I am not comforted by numbers, but Captain John’s easy enjoyment of this day is all the reassurance I need. After all, Captain John is an earnest chap — the kind of guy who reserves smiles for only the situations that truly deserve them.
This is one of those situations.
Captain John eeks every ounce of speed from his American Eagle as we sail to a cluster of islands along North Haven’s southeast shore. It’s time for our lobster bake.
Captain John rows to the Eagle.
During peak sailing season, lobster bakes are generally served in the evening; but, with the daylight hours now dwindling, lobsters are served for lunch.
We drop anchor off Stimpsons Island and row in groups to shore.
I’m proud to say that after a season of lobster bakes aboard the Maine windjammer fleet, I’ve never been to the same island twice. And, although I’d groused in July about eating so many lobsters this year, I resolve to eat them today. This is my final trip of the season and quite possibly the last time I’ll ever be begged—begged!—to eat as much lobster as I can.
I eat two.
When the pile of lobsters is gone, the Eagle’s makeshift crew packs up the picnic supplies. This time, however, they’re not repacking supplies for the next bake, they’re packing it in for the season. Food that would otherwise last until next week is discarded: half-eaten bags of chips, condiment bottles, and salt and pepper shakers are tossed into a trash bag. The end is truly neigh.
When we return to the vessel, Captain John opts to sail more conservatively. Other late-season holdouts in the fleet—the Isaac H. Evans, Lewis R. French, and Angelique—are sailing East Penobscot Bay with sharply reduced rigs. It’s still blowing stink today, so Captain John raises just the foresail and staysail and we cruise leisurely toward tonight’s anchorage in Bucks Harbor.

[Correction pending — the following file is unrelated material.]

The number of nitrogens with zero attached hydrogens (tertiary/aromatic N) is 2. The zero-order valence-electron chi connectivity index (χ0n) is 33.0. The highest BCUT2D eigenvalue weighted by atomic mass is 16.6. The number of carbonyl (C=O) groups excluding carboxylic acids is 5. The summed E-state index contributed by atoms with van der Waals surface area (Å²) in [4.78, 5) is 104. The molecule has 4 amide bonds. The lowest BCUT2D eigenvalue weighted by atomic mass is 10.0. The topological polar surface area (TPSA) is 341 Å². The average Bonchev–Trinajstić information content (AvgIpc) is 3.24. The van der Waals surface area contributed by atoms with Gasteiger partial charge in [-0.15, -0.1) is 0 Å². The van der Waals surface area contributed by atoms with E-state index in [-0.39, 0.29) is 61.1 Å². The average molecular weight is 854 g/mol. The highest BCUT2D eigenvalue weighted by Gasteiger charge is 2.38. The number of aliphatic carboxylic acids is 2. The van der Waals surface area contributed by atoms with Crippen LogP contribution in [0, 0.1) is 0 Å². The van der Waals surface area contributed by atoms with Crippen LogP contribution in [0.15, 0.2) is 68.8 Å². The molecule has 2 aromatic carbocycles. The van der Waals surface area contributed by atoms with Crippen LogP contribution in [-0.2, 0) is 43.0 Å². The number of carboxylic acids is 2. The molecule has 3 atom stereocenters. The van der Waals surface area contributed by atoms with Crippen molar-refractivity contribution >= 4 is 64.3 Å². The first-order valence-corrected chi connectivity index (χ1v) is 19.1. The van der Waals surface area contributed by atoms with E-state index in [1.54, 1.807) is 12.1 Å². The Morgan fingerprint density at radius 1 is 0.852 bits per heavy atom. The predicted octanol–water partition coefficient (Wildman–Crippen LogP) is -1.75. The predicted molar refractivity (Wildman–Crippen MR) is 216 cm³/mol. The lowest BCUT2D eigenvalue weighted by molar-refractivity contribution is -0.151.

Convinced that I’ve seen the best the day has to offer, I retreat to my cabin and read a paperback from under a thick pile of blankets.
I was wrong.
Sailing out of Stonington.
From the comfort of my bunk, I hear a loud commotion on the wooden deck above me. I hear people shouting, sails flogging, and rain pelting. I scramble into my foulies and climb onto the deck. The American Eagle in the midst of a sudden violent squall.
In his book The Perfect Storm, Sebastian Junger describes the onset of his titular storm thusly: “The sea takes on a grey, marbled look, like bad meat.”
Today I know exactly what the hell he was talking about.
A steady 35-knot wind blows over the Bay with gusts up to 50. Rain and sleet stings my grinning face as I peer through the cinched hood of my foul-weather jacket. I join the deck crew to help furl the staysail. We each take turns lashing the sail as — one by one — our fingers go numb in the freezing wind.
The sea to windward is angry and gray. The waves are still low — they haven’t yet had time to develop — but the color of the water is unforgettable. It is dull and chalky and capped with streaking foam. It is opaque.
Then, as quickly as it appeared, the squall speeds past us and the sky grows clear.
At our anchorage at nightfall, a passenger carves a Jolly Roger into a pumpkin and sets it glowing above the forward companionway. Below, in the wood-fired heat of the galley, Captain John ends the evening by pulling a book from his shelves, thumbing through its pages, and stopping on a story befitting an October sail. The book is Salt-Water Poems and Ballads by John Masefield, and Captain John reads aloud for us a long poem about a sailor-killing witch called “Mother Carey.”
Twilight in Bucks Harbor.
She’s the mother of all the wrecks, ‘n’ the mother
Of all big winds as blows;
She’s up to some deviltry or other
When it storms or sleets or snows.
The noise of her wind’s her screaming;
‘I’m arter a plump, young, fine,
Brass-buttoned, beefy-ribbed young seam’n
So as me ‘n’ my mate kin dine.’
You’re young, you thinks, ‘n’ you’re lairy,
But if you’re to make old bones,
Steer clear, I says, o’ Mother Carey,
‘N’ that there Davy Jones.